This weekend my five-year-old son lost his first tooth. Continuing with the theme in our family that we do not lie, the tooth fairy did not visit our house.
When the tooth began to wiggle, we talked about the bravery prize he would get when his tooth came out. Not usually a fan of the regular use of a reward-based system with kids, I think it is okay to give a token to help boost courage during a challenging time. We explained that there might be some blood, and that the tooth would come out of his mouth. In order to smooth over the fear I could see growing on his face, we talked about how we would put his tooth under his pillow and the next morning he would find a surprise there instead of his tooth. I mentioned that "some people call this the tooth fairy." My son replied, "Yeah, I know about that mom."
But isn't the tooth fairy a white lie? And isn't that okay? Actually, maybe not.
A study by Gail Heyman of the University of California-San Diego and her colleagues, which was published in the International Journal of Psychology, found that parents in the US and China use lying to get their children to behave the way they want them to, and to support the belief in magical beings like the tooth fairy. "Parents in both countries reported telling lies about a wide range of similar topics, including ones designed to influence their children's eating habits, or to dissuade children's pleas for toys or treats when shopping." (Routledge Psychology Journals)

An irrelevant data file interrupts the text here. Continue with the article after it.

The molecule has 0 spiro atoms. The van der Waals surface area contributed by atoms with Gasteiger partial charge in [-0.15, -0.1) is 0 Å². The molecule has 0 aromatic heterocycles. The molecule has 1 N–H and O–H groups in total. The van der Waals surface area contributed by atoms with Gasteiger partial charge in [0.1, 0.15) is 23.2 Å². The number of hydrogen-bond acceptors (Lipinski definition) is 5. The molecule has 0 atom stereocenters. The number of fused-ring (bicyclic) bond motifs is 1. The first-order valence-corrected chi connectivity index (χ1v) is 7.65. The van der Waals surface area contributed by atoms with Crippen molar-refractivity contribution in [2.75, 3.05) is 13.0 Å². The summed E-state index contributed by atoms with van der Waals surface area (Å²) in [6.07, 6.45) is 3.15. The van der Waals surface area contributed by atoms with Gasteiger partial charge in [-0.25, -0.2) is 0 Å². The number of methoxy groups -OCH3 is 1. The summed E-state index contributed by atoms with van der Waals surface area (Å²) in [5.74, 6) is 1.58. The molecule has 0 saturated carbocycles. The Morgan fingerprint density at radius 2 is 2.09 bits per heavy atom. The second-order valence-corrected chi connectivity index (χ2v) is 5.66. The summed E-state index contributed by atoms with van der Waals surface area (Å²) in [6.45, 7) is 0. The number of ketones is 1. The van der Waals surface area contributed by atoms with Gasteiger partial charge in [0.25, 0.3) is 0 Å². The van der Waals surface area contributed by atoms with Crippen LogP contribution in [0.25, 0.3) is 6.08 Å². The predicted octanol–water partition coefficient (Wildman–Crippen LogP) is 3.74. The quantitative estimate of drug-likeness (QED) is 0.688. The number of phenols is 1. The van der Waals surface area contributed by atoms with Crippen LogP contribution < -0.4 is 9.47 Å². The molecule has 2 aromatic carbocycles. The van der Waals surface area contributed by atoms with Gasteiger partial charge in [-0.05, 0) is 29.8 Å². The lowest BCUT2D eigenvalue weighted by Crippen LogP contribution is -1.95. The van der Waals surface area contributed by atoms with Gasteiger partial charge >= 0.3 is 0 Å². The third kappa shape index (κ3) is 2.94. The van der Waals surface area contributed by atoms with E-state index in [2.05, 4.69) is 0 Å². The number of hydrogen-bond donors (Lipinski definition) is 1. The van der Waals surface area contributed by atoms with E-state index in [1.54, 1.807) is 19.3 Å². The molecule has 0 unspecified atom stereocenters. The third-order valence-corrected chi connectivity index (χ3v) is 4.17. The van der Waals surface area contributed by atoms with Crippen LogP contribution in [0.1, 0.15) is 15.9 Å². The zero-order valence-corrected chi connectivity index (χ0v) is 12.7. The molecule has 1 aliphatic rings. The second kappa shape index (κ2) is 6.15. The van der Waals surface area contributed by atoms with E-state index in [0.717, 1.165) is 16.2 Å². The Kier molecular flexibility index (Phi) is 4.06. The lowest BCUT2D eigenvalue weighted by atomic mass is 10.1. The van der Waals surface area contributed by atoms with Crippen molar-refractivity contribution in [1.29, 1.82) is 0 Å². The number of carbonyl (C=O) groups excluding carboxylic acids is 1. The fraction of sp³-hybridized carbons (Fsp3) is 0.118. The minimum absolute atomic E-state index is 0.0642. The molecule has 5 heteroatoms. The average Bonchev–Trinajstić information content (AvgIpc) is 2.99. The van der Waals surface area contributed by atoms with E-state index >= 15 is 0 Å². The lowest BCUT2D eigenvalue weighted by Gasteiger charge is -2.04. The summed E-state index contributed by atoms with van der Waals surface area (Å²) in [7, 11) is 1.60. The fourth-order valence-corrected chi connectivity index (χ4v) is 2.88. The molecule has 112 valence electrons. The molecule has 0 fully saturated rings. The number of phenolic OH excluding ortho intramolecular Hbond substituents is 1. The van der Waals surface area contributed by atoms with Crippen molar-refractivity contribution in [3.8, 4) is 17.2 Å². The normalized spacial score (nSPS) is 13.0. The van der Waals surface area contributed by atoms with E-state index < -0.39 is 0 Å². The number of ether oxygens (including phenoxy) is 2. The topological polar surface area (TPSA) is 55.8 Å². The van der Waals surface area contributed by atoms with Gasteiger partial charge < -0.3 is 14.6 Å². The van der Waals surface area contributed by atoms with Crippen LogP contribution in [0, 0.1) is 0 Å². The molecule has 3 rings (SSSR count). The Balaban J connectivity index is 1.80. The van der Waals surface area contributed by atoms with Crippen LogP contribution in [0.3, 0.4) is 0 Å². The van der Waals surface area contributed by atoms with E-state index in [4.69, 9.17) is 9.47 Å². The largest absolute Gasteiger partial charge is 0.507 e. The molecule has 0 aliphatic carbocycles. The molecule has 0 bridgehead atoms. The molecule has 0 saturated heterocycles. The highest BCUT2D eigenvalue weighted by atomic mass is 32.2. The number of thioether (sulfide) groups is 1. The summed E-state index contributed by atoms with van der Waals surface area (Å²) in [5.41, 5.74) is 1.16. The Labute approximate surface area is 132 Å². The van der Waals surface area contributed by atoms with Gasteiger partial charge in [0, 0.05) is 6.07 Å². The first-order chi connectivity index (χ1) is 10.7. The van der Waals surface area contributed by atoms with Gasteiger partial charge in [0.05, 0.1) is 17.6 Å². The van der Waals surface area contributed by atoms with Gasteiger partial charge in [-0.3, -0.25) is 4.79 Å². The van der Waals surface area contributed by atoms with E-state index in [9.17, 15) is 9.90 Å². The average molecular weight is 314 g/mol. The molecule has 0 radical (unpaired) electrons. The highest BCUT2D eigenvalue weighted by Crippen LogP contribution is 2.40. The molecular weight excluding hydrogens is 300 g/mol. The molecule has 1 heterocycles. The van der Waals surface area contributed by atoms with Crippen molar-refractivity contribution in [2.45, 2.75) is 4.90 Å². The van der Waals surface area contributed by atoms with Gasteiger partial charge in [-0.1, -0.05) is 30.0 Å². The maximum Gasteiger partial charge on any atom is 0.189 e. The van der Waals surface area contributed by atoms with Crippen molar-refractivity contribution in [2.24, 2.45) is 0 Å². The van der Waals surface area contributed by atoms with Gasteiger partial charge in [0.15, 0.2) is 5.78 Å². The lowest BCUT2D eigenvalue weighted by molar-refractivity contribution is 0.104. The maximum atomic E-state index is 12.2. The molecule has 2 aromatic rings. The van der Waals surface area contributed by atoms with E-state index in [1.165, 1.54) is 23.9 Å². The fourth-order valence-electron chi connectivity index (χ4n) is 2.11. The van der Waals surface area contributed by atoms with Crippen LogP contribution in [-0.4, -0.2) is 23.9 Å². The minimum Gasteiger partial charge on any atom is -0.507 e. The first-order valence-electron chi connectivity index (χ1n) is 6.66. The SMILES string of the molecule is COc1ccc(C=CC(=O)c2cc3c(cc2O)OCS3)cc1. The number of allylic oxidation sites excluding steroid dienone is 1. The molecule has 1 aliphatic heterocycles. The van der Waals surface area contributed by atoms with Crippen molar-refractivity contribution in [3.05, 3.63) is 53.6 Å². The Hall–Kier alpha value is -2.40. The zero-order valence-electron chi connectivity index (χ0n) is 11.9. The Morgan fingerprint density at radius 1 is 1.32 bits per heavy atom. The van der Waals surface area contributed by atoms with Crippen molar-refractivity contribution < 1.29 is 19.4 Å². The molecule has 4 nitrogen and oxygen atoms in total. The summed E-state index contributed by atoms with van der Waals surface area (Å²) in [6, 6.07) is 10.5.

So what's wrong with that you might be asking?
If we are trying to instill the value that lying is wrong—then it is always wrong. If we get upset with our children for lying lie on one hand, but tell lies ourselves on the other hand, the inconsistency is hard to process. Other studies have shown that when young children are deciding who to trust, they take into account a person's history of being truthful with them.
If we tell the truth about some things, but lie about others like the tooth fairy, the Elf on the Shelf, Easter bunny, etc, we may undermine their trust in us. We can still have loads of fun at Christmas, Easter or other holidays without needing to lie.
Parenting expert and writer Alyson Schafer posted a wonderful article about how parents might be inadvertently causing trouble by telling the occasional lie: Children's Lying. Turns Out, We Teach Them How!
Instead of using lies to get children to behave or avoid unpleasant conversations with other adults, please consider the many techniques colleague Alyson Schafer and I suggest to guide children in a firm and friendly way. When we parent with honesty, we reduce the risk of conflicting ideas, which helps our children grow a rational, thoughtful and caring mind. We also increase the chance of a secure relationship with them.